Anyone actually interested in gaining a greater understanding of Los Angeles would have always been wise to start by exploring the city's historic downtown. More than a little rough around the edge, sometimes you had to dig to get to the greatness—that's always been Los Angeles in a nutshell—but if you wanted to experience the city for the diverse, like-no-other metropolis that it has been for most of its life, Downtown was the best place to start.
Today's Downtown Los Angeles needs no real introduction—in a few short years, this expansive (but entirely walkable) section of the city went from a place many locals had forgotten about to the hottest address in town. These days, when LA is buzzing about something new, something exciting, it's often something that's happening somewhere down here. While even the best blocks of DTLA still bear their share of scars from years of neglect and bad planning, no place in Southern California is quite so hot right now. At the heart of the growing regional rail network—Downtown is now an easy, $1.75 train ride from the Santa Monica Pier, imagine that—there's never been a better time to get down here and explore. While you'd need days to experience all of it, here's a quick and simple walking tour (barely over a mile, all in) that can fit into even the most packed itineraries.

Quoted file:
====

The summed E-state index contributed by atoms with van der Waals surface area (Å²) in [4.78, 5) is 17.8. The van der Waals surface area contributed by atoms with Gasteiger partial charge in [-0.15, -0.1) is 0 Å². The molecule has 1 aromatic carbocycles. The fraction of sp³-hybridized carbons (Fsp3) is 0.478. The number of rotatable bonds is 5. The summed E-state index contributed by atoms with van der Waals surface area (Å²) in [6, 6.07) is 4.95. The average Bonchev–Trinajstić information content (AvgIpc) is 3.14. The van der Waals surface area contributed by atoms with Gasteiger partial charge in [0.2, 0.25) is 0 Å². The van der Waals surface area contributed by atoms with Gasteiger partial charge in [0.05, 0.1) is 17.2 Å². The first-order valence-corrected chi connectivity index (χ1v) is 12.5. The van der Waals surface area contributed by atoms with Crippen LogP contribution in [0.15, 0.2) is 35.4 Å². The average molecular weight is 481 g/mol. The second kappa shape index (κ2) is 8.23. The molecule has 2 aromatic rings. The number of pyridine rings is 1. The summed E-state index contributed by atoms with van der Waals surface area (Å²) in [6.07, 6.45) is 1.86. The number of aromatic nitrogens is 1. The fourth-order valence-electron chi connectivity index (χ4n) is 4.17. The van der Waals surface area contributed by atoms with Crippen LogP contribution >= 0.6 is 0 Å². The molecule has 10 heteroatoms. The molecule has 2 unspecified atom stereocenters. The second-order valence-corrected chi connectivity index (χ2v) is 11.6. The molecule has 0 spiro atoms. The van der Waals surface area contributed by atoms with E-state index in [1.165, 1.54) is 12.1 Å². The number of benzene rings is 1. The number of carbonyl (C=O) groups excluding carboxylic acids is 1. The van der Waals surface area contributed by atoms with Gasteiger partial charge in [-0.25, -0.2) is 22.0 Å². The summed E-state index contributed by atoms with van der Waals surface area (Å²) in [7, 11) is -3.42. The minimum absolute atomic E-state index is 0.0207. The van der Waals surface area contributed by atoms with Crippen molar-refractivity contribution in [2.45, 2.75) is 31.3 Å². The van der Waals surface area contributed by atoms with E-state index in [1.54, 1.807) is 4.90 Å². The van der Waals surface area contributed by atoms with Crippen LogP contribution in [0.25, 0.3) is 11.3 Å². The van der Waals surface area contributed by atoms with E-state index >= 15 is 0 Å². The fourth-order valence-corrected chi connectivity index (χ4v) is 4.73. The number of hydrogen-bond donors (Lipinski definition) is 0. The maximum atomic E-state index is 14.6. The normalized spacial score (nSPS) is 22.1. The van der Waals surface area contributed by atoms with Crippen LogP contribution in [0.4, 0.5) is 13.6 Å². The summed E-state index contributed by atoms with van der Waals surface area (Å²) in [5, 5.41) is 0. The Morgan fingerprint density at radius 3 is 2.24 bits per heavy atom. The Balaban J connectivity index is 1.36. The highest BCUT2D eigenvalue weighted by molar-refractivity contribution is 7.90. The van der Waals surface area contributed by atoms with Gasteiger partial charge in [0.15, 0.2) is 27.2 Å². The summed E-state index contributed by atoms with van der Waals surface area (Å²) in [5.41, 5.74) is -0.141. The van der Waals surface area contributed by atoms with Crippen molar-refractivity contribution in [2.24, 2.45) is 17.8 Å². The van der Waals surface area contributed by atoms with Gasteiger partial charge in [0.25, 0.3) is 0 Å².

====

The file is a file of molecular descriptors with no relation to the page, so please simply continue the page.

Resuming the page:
Breakfast at Grand Central Market